Builders Hungry, Competition for OPC Contract Fierce

NationalDefenseMagazine.org is reporting the competition for the OPC contract is heated, with eight yards having submitted bids.

“Bollinger Shipyards, Lockport, La.; Eastern Shipbuilding, Panama City, Fla.; General Dynamics Bath Iron Works, Bath, Maine; General Dynamics Nassco, San Diego; Huntington Ingalls Industries, Pascagoula, Miss.; Marinette Marine, Marinette, Wis.; Vigor Shipyards, Seattle and VT Halter Marine, Pascagoula, Miss.”

They asked all eight for comment, but only obtained substantive comment from Vigor, Bollinger, Huntington Ingalls, and Marinette Marine.

We should not be surprised that many yards entered the competition. For some of these yards, this is the largest contract they can ever hope to be awarded. Even for the largest yards, it is potentially steady work for many years, perhaps though 2032, if the full 25 are completed at the planned rate of less than two a year.

The RFP closed January 23. The Commandant has said we will hear soon which three yards will be given contracts to further develop their proposals and provide contract designs for the second phase of the competition.

18 thoughts on “Builders Hungry, Competition for OPC Contract Fierce

  1. Bollinger should not be permitted to bid. As they should not have been permitted to bid on the FRCs until the 123 mess is cleared up. They knowingly put the USCG crews and nation at risk by building boats with weak hulls to save money on steal.
    Same leadership, no accountability and no one in jail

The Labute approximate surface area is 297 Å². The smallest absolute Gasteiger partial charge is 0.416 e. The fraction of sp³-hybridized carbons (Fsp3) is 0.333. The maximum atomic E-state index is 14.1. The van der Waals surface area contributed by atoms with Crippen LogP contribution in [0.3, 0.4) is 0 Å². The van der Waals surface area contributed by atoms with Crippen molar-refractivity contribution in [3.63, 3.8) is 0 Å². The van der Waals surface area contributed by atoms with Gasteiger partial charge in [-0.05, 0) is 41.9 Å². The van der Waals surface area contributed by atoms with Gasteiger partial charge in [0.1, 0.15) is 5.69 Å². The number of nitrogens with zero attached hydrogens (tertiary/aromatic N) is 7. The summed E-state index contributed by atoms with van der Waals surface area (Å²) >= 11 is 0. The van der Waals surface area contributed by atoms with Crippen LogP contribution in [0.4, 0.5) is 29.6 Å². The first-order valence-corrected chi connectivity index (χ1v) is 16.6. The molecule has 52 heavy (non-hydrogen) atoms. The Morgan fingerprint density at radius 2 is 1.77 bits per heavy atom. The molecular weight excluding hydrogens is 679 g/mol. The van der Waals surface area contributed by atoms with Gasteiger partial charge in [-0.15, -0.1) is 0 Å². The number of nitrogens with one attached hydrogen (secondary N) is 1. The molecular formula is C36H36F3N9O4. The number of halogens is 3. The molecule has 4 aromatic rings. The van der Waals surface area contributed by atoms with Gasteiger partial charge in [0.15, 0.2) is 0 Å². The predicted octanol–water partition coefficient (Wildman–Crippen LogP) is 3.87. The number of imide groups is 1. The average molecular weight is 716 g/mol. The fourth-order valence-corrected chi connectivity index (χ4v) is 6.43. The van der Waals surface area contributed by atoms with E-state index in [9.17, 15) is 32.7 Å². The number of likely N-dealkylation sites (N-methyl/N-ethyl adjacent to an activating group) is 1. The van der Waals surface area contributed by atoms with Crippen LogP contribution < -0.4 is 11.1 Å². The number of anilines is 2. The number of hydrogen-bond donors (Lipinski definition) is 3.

• http://www.tri-parishtimes.com/business/article_c7876130-8b5a-11e2-8194-001a4bcf887a.html#user-comment-area

      “We are honored to accept this award,” Bollinger said. “The four members of our board of directors meet regularly with groups of our employees. Quality, cost, environmental control and ethics are important to us. For the last 28 years, we have built every U.S. Coast Guard cutter. Our current cutter contract is about halfway through, and, when it is over, $1.4 billion in business will have coming through parish. We are proud to bring business to this area, and we love BIG.”

      Quality and ethics? Bollinger has been sued by the DoJ for delivering the 123 Cutters with weak hulls. The hulls buckled due to the use of THINNER steal than required. The first ship the Matagorda bucked trying to escape a hurricane. The DoJ has emails from Bollinger where they specifically discuss using thin steal, falsifying the strength design calculations and how it will cause problems if they are caught. All this post 9/11. That was in 2003 and to this day Bollinger hasn’t paid a dime in restitution. As a matter of fact Bollinger tried to blame the US Coast Guard for the issues and even tried to get them to just build new 123s after if screwed up the first 8 123s after trying to length their hulls. Is it quality and ethics that rule here? Trying to save money by trying to build 49 modified 123 cutters with thinner steel than you know is safe is quality and ethics?